Oh, how I wish I read this post before I decided to start a business with my wife. My hope is that if you’re reading this now then you’re in the ideation process with your significant other, rather than too deep into it.
While you can always readjust even once business is booming, it’s really best to lay a solid foundation first. So that you can build up from there more easily. That being said, we didn’t do it that way, and we still turned out just fine. I mean, we’re not divorced, and our business is thriving- so we must’ve done something right.
When my wife and I first started working together, though, it was tough (to put it lightly). Which brings me right back to my original point in that I wish I had read this very post before we dove in.
Today I’ll share a brief background on the business that my wife and I run together, what our biggest struggles were, and my top 8 tips to know before you start working with your significant other. Whether you’re dating, married, or something in between- this post is for you if you happen to be considering opening a business with your other half.
What To Know Before Working With Your Significant Other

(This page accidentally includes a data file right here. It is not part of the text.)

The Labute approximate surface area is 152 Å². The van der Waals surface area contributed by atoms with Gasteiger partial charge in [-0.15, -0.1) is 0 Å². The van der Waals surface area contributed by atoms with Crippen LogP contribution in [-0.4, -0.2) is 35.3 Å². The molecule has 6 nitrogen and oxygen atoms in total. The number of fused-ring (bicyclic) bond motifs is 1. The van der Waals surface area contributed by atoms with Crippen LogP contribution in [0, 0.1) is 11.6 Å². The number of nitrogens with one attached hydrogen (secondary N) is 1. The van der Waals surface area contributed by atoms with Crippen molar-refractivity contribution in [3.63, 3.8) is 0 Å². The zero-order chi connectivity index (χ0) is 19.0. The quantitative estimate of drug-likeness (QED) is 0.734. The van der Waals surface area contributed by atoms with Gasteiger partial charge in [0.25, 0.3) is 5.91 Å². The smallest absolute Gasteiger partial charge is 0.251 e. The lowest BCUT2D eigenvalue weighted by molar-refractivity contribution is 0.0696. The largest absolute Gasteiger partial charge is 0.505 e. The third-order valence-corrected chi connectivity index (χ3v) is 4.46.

Opening A Business With My Spouse
My wife and I met in Nicaragua in 2019 when we were each there for solo surf trips. A few weeks later, we bought land together as “best friends.” And another two weeks later we were saying “I love you” for the first time, knowing that we were going to be together forever.
When we bought the land, we originally planned on building a house on it. Well, we were actually planning on building TWO houses on it, because we’d split the land down the middle as “best friends,” rather than partners. The land title is still split down the middle, funnily enough.
Two years later, a lot of hard work, tears, and laughter later- we managed to build a retreat center from the ground up. I’m talking about everything from our own food, water, electricity, and Wifi source…we had to get all that installed, PLUS the buildings themselves. Building in another country is another story entirely. So you can check out this post for more details about that whirlwind.
Our retreat center, Still Salty Escape, opened on January 1, 2022. But the truth is, we started working together on this project long before we had any guests join us. We ran into a lot of hiccups in the building process itself. But it was the first year of operation that really gave our relationship a run for its money.
Our Biggest Struggles Of Co-Owning A Business
Like I said before, we’re not divorced, so it all worked out in the end. But damn, there was a point that we thought we’d have to throw the towel in (to the business, not our relationship). Although some of the issues extended beyond our relationship dynamic within the business, the real issue is that our foundation was shaky. Mostly because it was like the blind leading the blind. And neither one of us really knew what the hell we were doing.
I’ve started multiple businesses in the last decade. So I’m comfortable with the whole trial and error process of being an entrepreneur. However, the sheet quantities of cash that we were spending on this didn’t compare to the more casual online start ups I’d done in the past.